Posts tagged medicine

Antibiotics Resistance and the Race for New Bacteria

I remember going to an infectious disease lecture some time ago and hearing the specialist paint a grim portrait of the future: the rapid resistance bacteria is developing against our weaponry will make antibiotics obsolete in the next fifty years. Unless we do something about it, we will be propelled back into the dark ages.

This article is a good snapshot of where we stand now in the search for novel therapies.

The Half Measure

I recently had the opportunity to work with a medical student while on call. I had received notice of a ward issue to see that sounded appropriate for his level. I asked him to go first and that I would join him shortly thereafter.

When I arrived, he briefed me on the problem at hand. When I asked what his thoughts were and what he wanted to do, he supplied me with a full and extensive workup for a simple case of pain. 

At one in the morning, I reminded him that our job was to make sure nothing life threatening was happening, that we have done enough investigations to aid us in that cause, and to keep patients alive until the morning.

Without the backup, manpower or support, we were not in the best position to start investigating and treating everything fully, unless something truly worrisome was suspected.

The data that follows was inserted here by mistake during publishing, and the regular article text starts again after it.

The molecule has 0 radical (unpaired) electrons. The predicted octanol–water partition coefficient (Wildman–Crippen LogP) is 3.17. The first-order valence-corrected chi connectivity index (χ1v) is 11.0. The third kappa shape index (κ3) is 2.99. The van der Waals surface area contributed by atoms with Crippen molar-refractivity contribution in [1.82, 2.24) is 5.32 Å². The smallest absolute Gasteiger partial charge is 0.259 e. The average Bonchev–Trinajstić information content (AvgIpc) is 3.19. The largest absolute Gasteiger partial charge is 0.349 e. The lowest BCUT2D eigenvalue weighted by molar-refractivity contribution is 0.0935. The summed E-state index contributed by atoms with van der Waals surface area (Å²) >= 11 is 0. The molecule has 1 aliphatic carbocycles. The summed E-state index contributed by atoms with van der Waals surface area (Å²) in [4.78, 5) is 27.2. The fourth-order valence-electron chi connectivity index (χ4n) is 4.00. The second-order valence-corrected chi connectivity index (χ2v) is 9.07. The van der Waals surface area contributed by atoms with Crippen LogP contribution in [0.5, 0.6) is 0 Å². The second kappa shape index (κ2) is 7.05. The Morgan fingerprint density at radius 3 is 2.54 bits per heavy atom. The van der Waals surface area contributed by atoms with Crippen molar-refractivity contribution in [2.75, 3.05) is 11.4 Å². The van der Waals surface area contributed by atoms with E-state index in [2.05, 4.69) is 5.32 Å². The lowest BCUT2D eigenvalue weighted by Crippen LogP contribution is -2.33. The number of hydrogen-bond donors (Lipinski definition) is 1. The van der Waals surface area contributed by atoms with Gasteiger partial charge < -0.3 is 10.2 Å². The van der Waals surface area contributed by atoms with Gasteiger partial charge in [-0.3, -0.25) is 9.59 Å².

Put simply, our job boils down to a half measure.

The Key Word is ‘Surviving’

When the emergency department is inundated with people, every service feels the pressure. Consults are requested, teams are pressured to admit or move patients. The night seems endless.

Last night, the emergency department was packed to the brim. I had never seen it so busy. There was no particular cause for this influx, no mass casualties or public event gone wrong; people just got sick at the same time for different reasons.

The night was steady until three in the morning. Many of my classmates on other services were present as well seeing patients. In those hasty moments between cases, we caught our breaths and checked on each other.

The key word to all of our conversations was “surviving.”

With great power comes great responsibility.

This quote comes to mind when I think about the new addition in my toolbox. I now have the authority to prescribe narcotics with my triplicate prescription pad. These are highly regulated substances for obvious reasons.

I must ensure that I dispense them appropriately. More crucially though, I must keep my prescription pad safe from theft.

History Taking